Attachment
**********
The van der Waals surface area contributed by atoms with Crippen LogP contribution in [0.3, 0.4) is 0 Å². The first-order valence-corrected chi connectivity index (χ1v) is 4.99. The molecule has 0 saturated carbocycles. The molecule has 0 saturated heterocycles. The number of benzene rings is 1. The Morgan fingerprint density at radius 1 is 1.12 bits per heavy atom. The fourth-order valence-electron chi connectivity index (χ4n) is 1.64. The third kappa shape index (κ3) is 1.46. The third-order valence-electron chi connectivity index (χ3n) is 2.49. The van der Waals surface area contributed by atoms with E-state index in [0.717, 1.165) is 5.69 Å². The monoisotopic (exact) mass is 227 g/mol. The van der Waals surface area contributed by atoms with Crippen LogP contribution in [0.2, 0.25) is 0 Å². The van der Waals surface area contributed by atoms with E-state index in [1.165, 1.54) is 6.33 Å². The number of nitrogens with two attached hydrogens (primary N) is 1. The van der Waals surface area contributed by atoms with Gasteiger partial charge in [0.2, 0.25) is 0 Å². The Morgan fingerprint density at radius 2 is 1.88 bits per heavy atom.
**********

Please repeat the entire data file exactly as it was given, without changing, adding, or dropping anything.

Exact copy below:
The van der Waals surface area contributed by atoms with Crippen LogP contribution in [0.3, 0.4) is 0 Å². The first-order valence-corrected chi connectivity index (χ1v) is 4.99. The molecule has 0 saturated carbocycles. The molecule has 0 saturated heterocycles. The number of benzene rings is 1. The Morgan fingerprint density at radius 1 is 1.12 bits per heavy atom. The fourth-order valence-electron chi connectivity index (χ4n) is 1.64. The third kappa shape index (κ3) is 1.46. The third-order valence-electron chi connectivity index (χ3n) is 2.49. The van der Waals surface area contributed by atoms with E-state index in [0.717, 1.165) is 5.69 Å². The monoisotopic (exact) mass is 227 g/mol. The van der Waals surface area contributed by atoms with Crippen LogP contribution in [0.2, 0.25) is 0 Å². The van der Waals surface area contributed by atoms with E-state index in [1.165, 1.54) is 6.33 Å². The number of nitrogens with two attached hydrogens (primary N) is 1. The van der Waals surface area contributed by atoms with Gasteiger partial charge in [0.2, 0.25) is 0 Å². The Morgan fingerprint density at radius 2 is 1.88 bits per heavy atom.